Micro campaigns, flash contests, experimental content – there is no limit to the spirited approach you can take to Instagram Stories. The 24-hour deadline means you can test the waters of different types of posts, and then roll them out on your regular feed if they perform well.


Courtesy of Loft Instagram

Stories are temporary, but the fans are forever

There are no “likes” or “comments” with Instagram Stories. Your users can only respond by sending a private message to your account, which is amazing for beefing up brand-client relationships and gaining private feedback.

Courtesy of Taco Bell Instagram

Will Instagram Stories last? Or will it suffer the same fate as the channels’ other tried-and-failed features like Bolt? Our secret hope? That Instagram hops on the facial recognition game. Snap-fiends love their flower crown filter.

It is no secret that Live Video has transformed the world of social media with applications like Snapchat and Periscope. Even Facebook, as of recently, has been embracing Live Video capabilities and is growing out the now popular feature. After its release back in December, Facebook has expressed that its “Live Video” was going to be an integral part of the platform’s design. Now with one of the biggest pushes it can offer, Facebook is looking to make Live Video mainstream, and forge ahead as one of the most used social media interfaces on the market.



This week, Facebook released a huge update that aims to make its Live Video feature a part of its infrastructure, holistically. With the update, Live Video will replace the Messaging tab on the bottom portion of the digital app. The new tab will feature broadcasting from around the world, from your friends, and from pages you follow. In addition, Facebook has now allowed you to interact with a map of broadcasts (this feature is only available on the desktop interface).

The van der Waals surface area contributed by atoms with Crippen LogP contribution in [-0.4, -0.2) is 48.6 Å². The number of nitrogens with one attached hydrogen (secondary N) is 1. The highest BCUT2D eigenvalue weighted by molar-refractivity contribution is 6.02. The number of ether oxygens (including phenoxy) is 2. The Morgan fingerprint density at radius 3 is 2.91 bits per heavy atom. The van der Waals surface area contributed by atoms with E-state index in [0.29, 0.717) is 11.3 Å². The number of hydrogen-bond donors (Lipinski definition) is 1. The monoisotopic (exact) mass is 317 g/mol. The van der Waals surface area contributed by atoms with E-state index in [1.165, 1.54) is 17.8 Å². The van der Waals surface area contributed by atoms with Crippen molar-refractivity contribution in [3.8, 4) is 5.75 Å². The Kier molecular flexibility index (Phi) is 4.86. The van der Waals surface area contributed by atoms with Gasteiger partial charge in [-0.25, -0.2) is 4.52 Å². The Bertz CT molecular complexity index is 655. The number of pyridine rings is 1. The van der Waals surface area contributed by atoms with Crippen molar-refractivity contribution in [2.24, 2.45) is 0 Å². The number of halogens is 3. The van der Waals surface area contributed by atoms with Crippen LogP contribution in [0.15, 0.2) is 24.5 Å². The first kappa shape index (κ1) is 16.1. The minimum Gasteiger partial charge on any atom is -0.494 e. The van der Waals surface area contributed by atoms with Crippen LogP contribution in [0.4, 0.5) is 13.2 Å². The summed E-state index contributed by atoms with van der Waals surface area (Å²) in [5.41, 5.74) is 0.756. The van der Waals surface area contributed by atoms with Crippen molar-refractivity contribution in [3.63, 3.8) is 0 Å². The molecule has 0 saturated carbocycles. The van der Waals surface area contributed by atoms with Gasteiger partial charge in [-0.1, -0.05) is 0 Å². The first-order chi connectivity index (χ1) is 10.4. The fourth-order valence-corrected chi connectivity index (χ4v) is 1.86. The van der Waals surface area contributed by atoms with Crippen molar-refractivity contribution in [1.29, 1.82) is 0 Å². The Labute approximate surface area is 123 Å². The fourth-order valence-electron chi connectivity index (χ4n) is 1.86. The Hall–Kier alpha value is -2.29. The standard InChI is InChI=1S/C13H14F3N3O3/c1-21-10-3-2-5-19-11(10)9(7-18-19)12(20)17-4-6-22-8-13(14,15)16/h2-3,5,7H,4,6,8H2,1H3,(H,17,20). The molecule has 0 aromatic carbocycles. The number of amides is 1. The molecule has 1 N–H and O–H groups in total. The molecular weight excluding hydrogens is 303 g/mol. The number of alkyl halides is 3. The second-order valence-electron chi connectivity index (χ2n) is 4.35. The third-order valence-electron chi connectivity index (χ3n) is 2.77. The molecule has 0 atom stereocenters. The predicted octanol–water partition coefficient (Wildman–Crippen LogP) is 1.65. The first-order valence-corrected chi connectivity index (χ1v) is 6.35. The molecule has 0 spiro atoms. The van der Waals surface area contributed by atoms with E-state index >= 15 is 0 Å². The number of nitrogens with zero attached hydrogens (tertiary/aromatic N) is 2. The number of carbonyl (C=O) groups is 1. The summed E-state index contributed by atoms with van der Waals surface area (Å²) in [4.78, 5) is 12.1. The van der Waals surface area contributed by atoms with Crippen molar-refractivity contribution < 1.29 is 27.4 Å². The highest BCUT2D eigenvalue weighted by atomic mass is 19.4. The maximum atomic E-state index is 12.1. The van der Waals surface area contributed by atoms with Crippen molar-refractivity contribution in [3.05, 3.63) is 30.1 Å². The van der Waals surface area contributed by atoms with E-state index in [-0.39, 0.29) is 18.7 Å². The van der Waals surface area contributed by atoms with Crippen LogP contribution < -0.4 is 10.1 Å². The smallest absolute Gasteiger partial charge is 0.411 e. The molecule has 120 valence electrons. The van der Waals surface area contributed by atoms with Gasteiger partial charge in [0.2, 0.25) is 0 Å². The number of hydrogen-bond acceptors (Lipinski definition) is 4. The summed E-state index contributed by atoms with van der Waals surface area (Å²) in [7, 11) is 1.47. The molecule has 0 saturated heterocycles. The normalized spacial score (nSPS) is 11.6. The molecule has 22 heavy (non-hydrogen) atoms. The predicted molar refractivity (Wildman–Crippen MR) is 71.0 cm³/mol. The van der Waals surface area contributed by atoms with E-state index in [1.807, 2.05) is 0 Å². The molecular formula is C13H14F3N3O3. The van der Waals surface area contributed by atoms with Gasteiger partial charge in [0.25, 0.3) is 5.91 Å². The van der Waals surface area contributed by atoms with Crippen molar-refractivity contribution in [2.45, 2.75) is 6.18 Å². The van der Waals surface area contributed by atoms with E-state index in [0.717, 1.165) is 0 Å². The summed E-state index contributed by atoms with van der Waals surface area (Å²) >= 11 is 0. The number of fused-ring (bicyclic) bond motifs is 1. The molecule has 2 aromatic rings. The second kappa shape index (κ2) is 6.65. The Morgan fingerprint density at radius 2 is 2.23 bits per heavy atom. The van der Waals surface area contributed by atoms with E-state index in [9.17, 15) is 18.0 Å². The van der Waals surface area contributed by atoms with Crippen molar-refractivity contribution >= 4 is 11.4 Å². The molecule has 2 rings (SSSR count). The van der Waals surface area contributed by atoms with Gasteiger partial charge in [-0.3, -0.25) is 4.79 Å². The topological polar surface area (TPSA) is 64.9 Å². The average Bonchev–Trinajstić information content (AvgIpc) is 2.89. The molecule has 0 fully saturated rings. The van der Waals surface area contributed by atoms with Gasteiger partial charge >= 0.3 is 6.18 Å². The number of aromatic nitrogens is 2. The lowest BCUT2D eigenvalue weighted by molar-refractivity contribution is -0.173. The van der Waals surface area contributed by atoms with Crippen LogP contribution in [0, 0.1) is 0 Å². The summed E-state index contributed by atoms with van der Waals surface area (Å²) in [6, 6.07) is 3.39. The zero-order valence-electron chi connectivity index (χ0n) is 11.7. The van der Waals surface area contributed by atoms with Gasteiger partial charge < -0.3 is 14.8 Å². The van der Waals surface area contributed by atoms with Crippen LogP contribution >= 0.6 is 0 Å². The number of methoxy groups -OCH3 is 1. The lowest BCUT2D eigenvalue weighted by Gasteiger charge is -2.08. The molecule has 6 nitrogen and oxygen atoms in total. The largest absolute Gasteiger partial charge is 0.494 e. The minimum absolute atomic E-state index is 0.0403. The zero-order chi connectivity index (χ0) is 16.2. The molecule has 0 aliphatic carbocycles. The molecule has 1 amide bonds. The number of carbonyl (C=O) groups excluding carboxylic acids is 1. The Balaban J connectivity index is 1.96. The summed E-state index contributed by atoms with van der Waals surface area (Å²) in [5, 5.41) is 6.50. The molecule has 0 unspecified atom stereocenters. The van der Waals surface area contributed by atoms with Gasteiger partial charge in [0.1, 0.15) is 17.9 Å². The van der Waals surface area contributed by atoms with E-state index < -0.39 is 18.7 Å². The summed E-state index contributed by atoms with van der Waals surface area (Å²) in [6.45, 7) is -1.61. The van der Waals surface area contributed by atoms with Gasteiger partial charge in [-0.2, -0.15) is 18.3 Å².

Still confused on how the update might change your experience? Check out their demo video below:

So what does Facebook’s new update mean for brands? We’ve made it clear that Live Video is definitely an added technique that brands should use in their outreach initiatives (check out our blog posts on Snapchat: Link 1 & Link 2), but Facebook is now giving brands a bigger platform to reach more active users than any other social media outlet. Live Video gives brands exposure opportunities and allows for real-time interaction from a direct brand-to-consumer perspective. With this kind of interaction potential, brands can continue the trend of breaking barriers, promoting transparency with their target audiences.

Another important capability for brands to use will be the measurement tool associated directly with the Live Video feeds. Publishers and video creators will be able to see total live viewership numbers during a broadcast. This gives brands a numerical indication of how well they are doing with impressions, and allows them to see how many actual target audience members they are hitting… something that other Live Video platforms have yet been able to do. (You go, Facebook!)